The insurance broker Jardine Lloyd Thompson became the second company in as many days to take the controversial step of closing its final-salary pension schemes to existing members yesterday, as it unveiled a fall in first-half profits and warned of tough conditions over the months ahead.
Although JLT closed its final salary schemes to new members several years ago, 1,000 of its 2,500 existing employees still participate in the old plans.
If it suceeds in closing the schemes completely, staff will be moved into a less-generous defined contribution scheme.
The news comes just a day after department store group Debenhams announced it was also closing its final salary scheme to existing members, in spite of having no deficit in the fund. JLT's fund has a deficit of £146m, which the group plans to pay down over the next few years.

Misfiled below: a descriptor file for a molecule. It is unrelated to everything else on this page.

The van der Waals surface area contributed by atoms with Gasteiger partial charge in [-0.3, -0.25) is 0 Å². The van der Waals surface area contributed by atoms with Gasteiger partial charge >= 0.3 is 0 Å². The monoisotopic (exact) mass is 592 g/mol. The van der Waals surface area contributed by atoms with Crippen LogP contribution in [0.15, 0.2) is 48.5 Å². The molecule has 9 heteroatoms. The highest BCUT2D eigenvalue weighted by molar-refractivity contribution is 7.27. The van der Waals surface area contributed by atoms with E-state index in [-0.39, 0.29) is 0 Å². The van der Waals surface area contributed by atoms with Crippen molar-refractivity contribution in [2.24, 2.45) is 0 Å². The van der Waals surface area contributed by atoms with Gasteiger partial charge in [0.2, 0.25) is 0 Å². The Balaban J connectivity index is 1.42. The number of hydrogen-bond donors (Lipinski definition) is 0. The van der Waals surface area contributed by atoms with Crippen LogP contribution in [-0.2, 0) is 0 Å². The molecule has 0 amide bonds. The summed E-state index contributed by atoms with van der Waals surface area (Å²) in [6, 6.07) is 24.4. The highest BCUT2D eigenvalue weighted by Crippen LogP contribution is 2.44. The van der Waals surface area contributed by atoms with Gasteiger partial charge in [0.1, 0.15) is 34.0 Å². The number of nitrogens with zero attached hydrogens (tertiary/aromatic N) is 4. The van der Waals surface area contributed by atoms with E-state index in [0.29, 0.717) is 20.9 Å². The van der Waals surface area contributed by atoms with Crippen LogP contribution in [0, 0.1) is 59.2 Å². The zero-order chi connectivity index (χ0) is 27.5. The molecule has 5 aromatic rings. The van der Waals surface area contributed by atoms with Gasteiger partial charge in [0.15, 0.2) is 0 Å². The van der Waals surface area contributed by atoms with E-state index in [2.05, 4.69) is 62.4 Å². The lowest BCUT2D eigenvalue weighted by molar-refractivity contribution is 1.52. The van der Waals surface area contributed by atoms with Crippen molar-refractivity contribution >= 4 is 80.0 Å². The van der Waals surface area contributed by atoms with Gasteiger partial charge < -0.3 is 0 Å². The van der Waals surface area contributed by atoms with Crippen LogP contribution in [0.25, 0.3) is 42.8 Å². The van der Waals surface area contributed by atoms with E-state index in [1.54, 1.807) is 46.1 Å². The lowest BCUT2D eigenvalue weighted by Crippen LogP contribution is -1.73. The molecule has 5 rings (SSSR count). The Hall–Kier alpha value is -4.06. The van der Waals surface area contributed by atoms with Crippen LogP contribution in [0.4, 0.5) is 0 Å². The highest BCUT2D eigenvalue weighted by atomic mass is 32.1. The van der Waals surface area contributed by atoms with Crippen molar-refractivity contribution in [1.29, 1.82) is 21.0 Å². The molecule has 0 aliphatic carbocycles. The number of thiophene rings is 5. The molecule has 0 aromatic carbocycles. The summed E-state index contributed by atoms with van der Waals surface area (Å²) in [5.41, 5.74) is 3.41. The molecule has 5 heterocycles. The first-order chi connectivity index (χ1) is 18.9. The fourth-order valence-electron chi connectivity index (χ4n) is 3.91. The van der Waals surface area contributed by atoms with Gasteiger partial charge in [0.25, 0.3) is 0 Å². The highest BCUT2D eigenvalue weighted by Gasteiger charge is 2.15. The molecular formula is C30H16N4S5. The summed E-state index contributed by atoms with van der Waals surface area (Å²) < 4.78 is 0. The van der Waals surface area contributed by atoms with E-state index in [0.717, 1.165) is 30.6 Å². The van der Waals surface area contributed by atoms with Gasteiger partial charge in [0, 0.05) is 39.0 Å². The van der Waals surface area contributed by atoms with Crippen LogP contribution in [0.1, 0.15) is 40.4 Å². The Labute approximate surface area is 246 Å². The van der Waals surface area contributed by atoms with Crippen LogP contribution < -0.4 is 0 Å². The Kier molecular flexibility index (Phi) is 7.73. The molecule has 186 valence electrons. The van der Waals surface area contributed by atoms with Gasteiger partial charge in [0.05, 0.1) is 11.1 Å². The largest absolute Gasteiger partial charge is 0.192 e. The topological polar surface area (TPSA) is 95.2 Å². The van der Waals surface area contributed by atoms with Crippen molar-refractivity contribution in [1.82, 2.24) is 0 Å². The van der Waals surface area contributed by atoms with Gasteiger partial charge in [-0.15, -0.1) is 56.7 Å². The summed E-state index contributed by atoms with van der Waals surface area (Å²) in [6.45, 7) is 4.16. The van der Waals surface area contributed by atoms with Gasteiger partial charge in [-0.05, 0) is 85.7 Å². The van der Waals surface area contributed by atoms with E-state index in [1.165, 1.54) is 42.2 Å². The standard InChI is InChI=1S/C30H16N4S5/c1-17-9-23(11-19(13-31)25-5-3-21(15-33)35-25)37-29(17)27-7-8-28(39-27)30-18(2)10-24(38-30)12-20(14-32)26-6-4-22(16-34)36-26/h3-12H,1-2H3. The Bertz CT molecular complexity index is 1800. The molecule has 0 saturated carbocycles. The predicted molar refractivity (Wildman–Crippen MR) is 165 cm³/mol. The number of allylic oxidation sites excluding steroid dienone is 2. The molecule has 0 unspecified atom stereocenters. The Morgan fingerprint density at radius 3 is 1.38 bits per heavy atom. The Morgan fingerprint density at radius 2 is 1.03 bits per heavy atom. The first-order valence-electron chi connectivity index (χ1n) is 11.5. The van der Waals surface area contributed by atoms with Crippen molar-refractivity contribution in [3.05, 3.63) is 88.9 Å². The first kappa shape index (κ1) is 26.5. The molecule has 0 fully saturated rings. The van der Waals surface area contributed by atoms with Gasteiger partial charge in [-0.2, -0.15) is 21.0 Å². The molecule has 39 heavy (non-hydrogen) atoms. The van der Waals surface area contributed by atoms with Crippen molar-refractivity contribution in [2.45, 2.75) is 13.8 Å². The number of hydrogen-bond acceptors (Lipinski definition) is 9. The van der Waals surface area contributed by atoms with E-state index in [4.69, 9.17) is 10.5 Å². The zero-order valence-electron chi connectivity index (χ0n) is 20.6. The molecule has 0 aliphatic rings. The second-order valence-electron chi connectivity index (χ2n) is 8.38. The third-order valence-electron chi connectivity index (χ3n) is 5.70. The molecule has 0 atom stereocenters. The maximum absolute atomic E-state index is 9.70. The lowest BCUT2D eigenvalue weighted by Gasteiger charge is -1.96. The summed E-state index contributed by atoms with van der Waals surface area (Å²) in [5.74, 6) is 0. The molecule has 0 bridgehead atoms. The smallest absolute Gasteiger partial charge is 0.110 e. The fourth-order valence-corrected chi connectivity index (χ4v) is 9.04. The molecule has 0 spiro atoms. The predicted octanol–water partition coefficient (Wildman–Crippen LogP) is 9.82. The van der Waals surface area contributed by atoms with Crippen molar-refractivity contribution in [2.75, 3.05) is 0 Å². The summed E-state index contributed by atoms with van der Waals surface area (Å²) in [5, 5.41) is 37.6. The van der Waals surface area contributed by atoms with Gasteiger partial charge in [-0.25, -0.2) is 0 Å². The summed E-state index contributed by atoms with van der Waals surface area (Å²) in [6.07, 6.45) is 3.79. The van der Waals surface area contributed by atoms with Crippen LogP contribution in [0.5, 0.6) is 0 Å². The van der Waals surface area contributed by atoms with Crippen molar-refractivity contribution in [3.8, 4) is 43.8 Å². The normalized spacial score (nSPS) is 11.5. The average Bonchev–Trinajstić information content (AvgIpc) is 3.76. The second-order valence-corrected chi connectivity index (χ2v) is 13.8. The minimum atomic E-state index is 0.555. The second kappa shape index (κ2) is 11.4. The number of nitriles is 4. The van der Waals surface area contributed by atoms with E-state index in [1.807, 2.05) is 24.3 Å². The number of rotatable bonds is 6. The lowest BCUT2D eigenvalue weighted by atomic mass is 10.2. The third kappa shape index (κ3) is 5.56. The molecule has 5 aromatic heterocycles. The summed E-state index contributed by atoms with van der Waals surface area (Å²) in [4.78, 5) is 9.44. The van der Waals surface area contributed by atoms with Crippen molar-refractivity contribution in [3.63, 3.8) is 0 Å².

JLT yesterday revealed a 2.5 per cent fall in first half profits, on the back of a 3.9 per cent rise in turnover. Dominic Burke, the chief executive, said the company's profit margins had been squeezed by increased competition in the sector, which he did not believe would abate before the end of the year.
Jim Rush, the finance director, said that the group's expense ratio had also risen over the first half from 83.2 to 85.3 per cent. He added that this was likely to continue to increase in the second half before coming back down.
Mr Burke said that the group was still on the hunt for acquisitions after walking away from talks with Heath Lambert last month.
He added that although Heath Lambert would have been a good strategic fit with the group, there were a number of conditions tied to the deal which made it unattractive.
Shares in the company fell as much as 4.7 per cent yesterday afternoon before recovering slightly to close down 12.5p at 357p, giving the group a market value of £754m.Reuse content